Philip Richardson

Biographical information

RolesCompeted in Olympic Games
Full namePhilip Wigham•Richardson
Used namePhilip•Richardson
Born26 January 1865 in Newcastle upon Tyne, England (GBR)
Died23 November 1953 in Weybridge, England (GBR)
Title(s)Sir, 1st Baronet Richardson of Weybridge
NOC Great Britain
Medals OG
Gold 0
Silver 1
Bronze 0
Total 1


Lieutenant-colonel Sir Philip Richardson, the 1st Baronet Richardson of Weybridge, was a regular at the annual Wimbledon and Bisley meetings for more than 60 years. He also found time to serve the constituency of Chertsey in Surrey as a Conservative Member of Parliament (MP) for nine years between 1922-31. The Baronetcy was conferred upon him in 1929.

Richardson was the son of John Wigham Richardson, founder of a firm of shipbuilders that became part of the famous Swan, Hunter, Wigham Richardson company, of which Sir Philip was chairman for many years. Swan Hunter, as they became better known, built some famous British ships at the turn of the 20th century, including RMS Mauretania, which held the Blue Riband for the fastest crossing of the Atlantic.

Richardson was educated at Rugby School and King’s College, Cambridge. At school he was a keen footballer and athlete, and won the school steeplechase championship. He also took up rifle shooting during his time at Rugby and, after going to Cambridge, was in the University Match Rifle team in 1884-86. He reached the Queen’s (later King’s) Prize for the first time in 1886 when he was a member of the Cambridge University Volunteer Force, and appeared in the final ten times between then and 1924. Although he never won the title, he coached his former chauffer Captain E. W. H. Brookes to win the title in 1949. At the time of his death, Richardson was regarded as the “Father” of the Bisley Meeting.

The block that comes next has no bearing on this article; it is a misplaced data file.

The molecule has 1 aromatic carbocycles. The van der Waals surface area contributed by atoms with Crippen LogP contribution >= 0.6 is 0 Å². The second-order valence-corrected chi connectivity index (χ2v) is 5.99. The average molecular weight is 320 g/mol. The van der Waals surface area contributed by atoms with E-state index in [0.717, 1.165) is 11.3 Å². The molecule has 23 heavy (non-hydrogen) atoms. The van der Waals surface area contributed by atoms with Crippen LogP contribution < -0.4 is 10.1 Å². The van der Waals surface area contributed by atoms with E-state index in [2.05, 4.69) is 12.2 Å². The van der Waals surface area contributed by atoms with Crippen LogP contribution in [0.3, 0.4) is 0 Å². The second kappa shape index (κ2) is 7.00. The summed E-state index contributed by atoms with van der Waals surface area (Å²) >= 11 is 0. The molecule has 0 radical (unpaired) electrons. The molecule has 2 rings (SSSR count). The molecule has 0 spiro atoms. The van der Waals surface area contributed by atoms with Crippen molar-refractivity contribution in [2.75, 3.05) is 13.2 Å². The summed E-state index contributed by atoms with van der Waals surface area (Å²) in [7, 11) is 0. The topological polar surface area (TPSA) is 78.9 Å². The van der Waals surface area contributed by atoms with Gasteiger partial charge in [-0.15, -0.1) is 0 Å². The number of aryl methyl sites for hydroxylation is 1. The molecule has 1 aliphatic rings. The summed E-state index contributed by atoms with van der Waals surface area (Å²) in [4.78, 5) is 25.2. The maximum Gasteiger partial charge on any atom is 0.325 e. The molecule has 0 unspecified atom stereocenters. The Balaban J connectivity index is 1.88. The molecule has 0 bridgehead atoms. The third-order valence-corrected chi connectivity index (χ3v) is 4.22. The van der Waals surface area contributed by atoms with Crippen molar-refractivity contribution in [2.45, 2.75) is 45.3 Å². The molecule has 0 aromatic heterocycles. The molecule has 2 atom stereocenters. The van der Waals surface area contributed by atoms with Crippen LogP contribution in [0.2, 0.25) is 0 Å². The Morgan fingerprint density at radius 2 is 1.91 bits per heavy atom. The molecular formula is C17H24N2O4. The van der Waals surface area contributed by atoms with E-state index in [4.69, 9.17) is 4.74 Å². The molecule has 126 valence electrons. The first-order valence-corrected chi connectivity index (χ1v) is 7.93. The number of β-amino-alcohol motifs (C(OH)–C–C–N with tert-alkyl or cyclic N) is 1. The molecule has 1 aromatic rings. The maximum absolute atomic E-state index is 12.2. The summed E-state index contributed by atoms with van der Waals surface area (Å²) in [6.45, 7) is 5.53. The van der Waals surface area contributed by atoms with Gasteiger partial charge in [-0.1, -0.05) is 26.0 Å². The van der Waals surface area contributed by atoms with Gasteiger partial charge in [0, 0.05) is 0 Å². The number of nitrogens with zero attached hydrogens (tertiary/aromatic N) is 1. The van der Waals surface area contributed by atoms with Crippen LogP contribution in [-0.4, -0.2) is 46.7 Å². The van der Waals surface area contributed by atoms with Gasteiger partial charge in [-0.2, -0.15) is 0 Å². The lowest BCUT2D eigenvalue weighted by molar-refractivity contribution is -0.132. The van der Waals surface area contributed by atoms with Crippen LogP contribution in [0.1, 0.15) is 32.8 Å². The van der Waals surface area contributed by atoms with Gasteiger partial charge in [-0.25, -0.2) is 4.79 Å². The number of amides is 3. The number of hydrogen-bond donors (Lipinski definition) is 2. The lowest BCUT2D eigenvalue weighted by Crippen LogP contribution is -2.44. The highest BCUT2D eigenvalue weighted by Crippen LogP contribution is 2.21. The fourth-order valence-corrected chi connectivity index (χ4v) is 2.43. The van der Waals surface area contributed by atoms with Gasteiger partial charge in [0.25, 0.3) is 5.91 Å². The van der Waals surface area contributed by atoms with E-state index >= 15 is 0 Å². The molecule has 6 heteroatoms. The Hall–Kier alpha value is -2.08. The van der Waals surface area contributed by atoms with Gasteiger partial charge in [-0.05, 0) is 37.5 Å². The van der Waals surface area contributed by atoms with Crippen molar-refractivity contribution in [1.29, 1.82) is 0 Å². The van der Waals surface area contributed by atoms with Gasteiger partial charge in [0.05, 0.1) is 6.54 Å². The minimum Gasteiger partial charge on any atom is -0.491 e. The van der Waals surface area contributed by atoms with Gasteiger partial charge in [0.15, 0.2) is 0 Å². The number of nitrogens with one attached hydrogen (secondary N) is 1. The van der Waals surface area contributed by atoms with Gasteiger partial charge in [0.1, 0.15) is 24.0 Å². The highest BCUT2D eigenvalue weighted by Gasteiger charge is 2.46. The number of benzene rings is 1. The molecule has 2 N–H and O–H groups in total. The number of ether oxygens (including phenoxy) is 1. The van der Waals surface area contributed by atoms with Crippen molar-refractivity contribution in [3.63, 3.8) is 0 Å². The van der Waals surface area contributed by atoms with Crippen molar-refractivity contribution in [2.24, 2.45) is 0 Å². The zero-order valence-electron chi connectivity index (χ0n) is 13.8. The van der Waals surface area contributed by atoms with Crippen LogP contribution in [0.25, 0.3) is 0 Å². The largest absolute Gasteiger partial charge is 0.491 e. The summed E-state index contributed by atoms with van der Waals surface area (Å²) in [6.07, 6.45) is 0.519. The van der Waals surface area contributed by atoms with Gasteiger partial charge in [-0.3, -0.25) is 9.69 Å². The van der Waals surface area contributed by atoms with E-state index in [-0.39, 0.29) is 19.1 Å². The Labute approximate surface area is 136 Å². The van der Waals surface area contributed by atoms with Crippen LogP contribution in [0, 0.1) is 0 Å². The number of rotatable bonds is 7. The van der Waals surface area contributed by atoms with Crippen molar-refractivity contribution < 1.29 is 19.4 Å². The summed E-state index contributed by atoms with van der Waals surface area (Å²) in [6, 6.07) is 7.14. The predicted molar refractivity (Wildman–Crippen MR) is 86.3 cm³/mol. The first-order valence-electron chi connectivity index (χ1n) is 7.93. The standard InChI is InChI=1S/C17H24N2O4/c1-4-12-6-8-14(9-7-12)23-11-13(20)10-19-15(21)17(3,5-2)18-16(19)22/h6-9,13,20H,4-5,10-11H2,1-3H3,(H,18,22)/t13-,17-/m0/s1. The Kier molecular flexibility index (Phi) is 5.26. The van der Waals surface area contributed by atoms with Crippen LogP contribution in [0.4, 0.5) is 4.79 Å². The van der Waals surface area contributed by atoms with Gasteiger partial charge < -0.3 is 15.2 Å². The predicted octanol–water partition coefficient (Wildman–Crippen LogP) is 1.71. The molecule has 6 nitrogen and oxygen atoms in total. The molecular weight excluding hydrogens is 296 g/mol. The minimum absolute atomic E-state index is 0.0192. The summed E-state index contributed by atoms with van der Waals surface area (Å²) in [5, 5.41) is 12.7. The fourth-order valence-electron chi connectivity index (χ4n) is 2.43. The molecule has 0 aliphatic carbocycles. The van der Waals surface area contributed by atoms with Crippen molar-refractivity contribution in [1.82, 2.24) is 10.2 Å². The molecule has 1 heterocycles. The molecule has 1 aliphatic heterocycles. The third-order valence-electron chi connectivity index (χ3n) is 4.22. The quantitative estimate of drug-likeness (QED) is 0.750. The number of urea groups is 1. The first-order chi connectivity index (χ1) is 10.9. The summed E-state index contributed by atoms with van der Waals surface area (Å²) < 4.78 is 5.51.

In addition to his King’s Prize appearances, Richardson, a former chairman of the National Rifle Association, made a total of 26 appearances for England in both the National Trophy and MacKinnon Cup matches between 1887-1920 and captained both teams several times. He appeared at two Olympics, and in 1908 was a member of the Military Rifle team that won a silver medal.

Richardson’s talents were put to good use during World War I when he trained snipers in the use of telescopic sights and generally raised the standard of musketry in the British Army. His services were recognised with the award of an OBE in 1919. He also received the Volunteer Officers’ Decoration (VD), and was knighted in 1921.


Games Discipline (Sport) / Event NOC / Team Pos Medal As
1908 Summer Olympics Shooting GBR Philip Richardson
Military Rifle, 200/500/600/800/900/1,000 yards, Team, Men (Olympic) Great Britain 2 Silver
1912 Summer Olympics Shooting GBR Philip Richardson
Military Rifle, Three Positions, 300 metres, Men (Olympic) 65
Military Rifle, Any Position, 600 metres, Men (Olympic) 33

Special Notes